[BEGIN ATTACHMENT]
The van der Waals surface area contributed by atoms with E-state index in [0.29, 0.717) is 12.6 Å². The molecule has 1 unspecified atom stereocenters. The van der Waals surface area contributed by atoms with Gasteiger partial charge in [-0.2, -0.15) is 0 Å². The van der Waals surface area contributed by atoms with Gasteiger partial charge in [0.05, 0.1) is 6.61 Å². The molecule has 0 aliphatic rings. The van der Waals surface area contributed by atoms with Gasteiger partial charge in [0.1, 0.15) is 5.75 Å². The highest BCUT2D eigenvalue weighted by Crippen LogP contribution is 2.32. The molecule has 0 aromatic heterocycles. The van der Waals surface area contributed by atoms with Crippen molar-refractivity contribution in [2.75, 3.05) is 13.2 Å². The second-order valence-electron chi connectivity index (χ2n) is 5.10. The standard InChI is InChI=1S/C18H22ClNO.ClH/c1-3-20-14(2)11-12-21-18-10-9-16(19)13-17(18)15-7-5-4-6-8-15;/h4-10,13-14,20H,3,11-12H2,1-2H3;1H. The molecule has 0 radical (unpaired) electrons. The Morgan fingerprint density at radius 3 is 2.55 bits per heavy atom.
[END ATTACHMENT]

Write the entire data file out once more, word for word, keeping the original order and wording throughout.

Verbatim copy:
The van der Waals surface area contributed by atoms with E-state index in [0.29, 0.717) is 12.6 Å². The molecule has 1 unspecified atom stereocenters. The van der Waals surface area contributed by atoms with Gasteiger partial charge in [-0.2, -0.15) is 0 Å². The van der Waals surface area contributed by atoms with Gasteiger partial charge in [0.05, 0.1) is 6.61 Å². The molecule has 0 aliphatic rings. The van der Waals surface area contributed by atoms with Gasteiger partial charge in [0.1, 0.15) is 5.75 Å². The highest BCUT2D eigenvalue weighted by Crippen LogP contribution is 2.32. The molecule has 0 aromatic heterocycles. The van der Waals surface area contributed by atoms with Crippen molar-refractivity contribution in [2.75, 3.05) is 13.2 Å². The second-order valence-electron chi connectivity index (χ2n) is 5.10. The standard InChI is InChI=1S/C18H22ClNO.ClH/c1-3-20-14(2)11-12-21-18-10-9-16(19)13-17(18)15-7-5-4-6-8-15;/h4-10,13-14,20H,3,11-12H2,1-2H3;1H. The molecule has 0 radical (unpaired) electrons. The Morgan fingerprint density at radius 3 is 2.55 bits per heavy atom.